Quantum EncrYption and Science Satellite (QEYSSat)

Padlocks are circling the earth from outer space, connecting by satellite pathways. The letters QEYSSAT are in the bottom right hand corner, representing the Quantum Encryption Science Satellite mission.

Institute for Quantum Computing (IQC) researcher Thomas Jennewein is pioneering new applications for quantum technologies, in particular quantum communications networks in space. Jennewein is the Science Team Lead of the Quantum EncrYption and Science Satellite (QEYSSat) mission.

What is the QEYSSat Mission?

Quantum Key Distribution Payload appears on the right, and the Optical Communication Payload is on the left. Citation: A. Scott, T. Jennewein, J. Cain, I. D'Souza, B. Higgins, D. Hudson, H. Podmore, W. Soh, "The QEYSSAT mission: on-orbit demonstration of secure optical communications network technologies," Proc. SPIE 11532, Environmental Effects on Light Propagation and Adaptive Systems III, 115320H (2020).

What is Quantum Key Distribution (QKD)?

  • Quantum Key Distribution (QKD) is the generation of encryption keys between two users (typically called ‘Alice’ and ‘Bob’) whose security is based on the principles of quantum physics, such that information cannot be copied or manipulated without being noticed.
  • If an eavesdropper tries to hack the quantum channel, it will disturb the photons, revealing the attack.

Why do we need QKD?

  • Future advances in quantum computing could make current public-key encryption methods vulnerable. The security of QKD is not based on the difficulty of solving mathematical problems, but instead based on physical processes. An encryption key generated from QKD that is secure today will remain secure against advances in computing power (i.e. key has “Forward Security”).
  • A quantum network will enable long-term data security, thus ensuring Canada’s sovereignty over the privacy of Canadians' public, private, and commercial data.

Why use satellites?

  • While quantum information can be sent over a few hundred kilometers using direct optical fiber links, larger distances require other approaches. Signal transmission in fiber decreases exponentially, and conventional amplification to compensate for the lost signal does not work for quantum information.  Ground-based quantum repeaters are being developed, but are unlikely to enable Canada-wide links for the foreseeable future.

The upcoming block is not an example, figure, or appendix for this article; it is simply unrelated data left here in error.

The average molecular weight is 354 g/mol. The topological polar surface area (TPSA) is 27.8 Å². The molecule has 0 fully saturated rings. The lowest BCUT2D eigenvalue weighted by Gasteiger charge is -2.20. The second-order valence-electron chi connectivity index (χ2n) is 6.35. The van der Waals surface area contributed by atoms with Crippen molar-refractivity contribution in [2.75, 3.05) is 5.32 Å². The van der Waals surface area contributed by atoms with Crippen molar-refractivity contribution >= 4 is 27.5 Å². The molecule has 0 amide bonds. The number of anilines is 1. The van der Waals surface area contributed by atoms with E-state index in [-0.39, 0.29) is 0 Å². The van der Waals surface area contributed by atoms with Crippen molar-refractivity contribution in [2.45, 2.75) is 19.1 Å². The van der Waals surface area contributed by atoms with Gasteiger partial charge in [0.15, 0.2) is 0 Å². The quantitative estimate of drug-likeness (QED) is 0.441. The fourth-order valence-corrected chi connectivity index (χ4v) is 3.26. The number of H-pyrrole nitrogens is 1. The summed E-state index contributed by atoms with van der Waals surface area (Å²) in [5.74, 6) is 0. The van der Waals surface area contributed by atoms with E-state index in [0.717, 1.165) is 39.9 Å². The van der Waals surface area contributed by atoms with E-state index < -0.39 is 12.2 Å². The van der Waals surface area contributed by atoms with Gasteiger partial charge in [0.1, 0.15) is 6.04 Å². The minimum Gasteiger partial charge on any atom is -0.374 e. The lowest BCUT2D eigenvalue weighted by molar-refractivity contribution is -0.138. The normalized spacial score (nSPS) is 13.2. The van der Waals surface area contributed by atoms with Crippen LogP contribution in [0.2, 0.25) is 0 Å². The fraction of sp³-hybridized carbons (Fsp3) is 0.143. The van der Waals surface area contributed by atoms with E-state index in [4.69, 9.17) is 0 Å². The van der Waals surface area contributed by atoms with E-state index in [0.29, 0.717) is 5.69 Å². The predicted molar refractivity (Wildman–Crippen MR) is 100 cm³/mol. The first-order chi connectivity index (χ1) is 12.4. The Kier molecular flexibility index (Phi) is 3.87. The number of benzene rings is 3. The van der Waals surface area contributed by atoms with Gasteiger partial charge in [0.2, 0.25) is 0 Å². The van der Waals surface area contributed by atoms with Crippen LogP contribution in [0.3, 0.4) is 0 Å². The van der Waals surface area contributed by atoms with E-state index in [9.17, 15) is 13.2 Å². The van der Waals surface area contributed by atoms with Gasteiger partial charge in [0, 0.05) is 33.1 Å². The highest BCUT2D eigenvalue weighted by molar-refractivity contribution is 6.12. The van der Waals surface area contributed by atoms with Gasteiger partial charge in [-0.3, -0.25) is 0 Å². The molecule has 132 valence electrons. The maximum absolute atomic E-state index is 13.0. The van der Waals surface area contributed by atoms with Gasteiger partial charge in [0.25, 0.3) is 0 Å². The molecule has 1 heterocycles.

• Satellites with quantum technologies onboard are critical components for a Canada-wide Quantum Network, and for building a global Quantum Internet.

Space quantum communication projects

QKD airborne demonstration - a plane sits in the hanger in Smith Falls, Ottawa with a team of researchers standing by.The space quantum science mission concepts build upon a series of relevant projects by IQC that have been generously supported by the CSA, DRDC, FedDev Ontario and other federal and provincial organizations including Ontario Ministry of Research and Innovation (MRI), Canada Foundation for Innovation/Ministry of Economic Development and Innovation (CFI/MEDI), Natural Sciences and Engineering Research Council of Canada (NSERC), Canadian Institute For Advanced Research (CIFAR) and NSERC Collaborative Research and Training Experience (CREATE) Program.

In the fall of 2016 the team, supported by the National Research Council of Canada’s (NRC) Flight Research Laboratory, successfully demonstrated quantum key distribution (QKD) between a transmitter on the ground and a receiver payload onboard an NRC Twin Otter Airborne Research Aircraft in the Smiths Falls, Ottawa area.

The QEYSSat mission was green-lit in 2017 when the Canadian government announced federal funding for quantum technologies in space. The IQC team has been working with partners in industry and academia to advance the QEYSSat microsatellite mission through a series of technical studies funded initially by Defense Research and Development Canada (DRDC) and subsequently by the Canadian Space Agency (CSA). In 2017, the CSA named Thomas Jennewein as the QEYSSat Science Team Lead and awarded a science support contract for the QEYSSat mission. Honeywell Aerospace/COM DEV was selected to design and implement Phases B-E of the mission. Read more in Airborne demonstration of a quantum key distribution receiver payload.

Download the QEYSSat Overview.

Thomas Jennewein and his team preparing to test their Quantum Key Distribution Receiver

Principal Investigator Professor Thomas Jennewein with the Quantum Photonics Laboratory (QPL) team working on the Quantum Key Distribution (QKD) transmitter telescope in dome for the "Free-space QKD to a moving receiver demonstration" in 2014.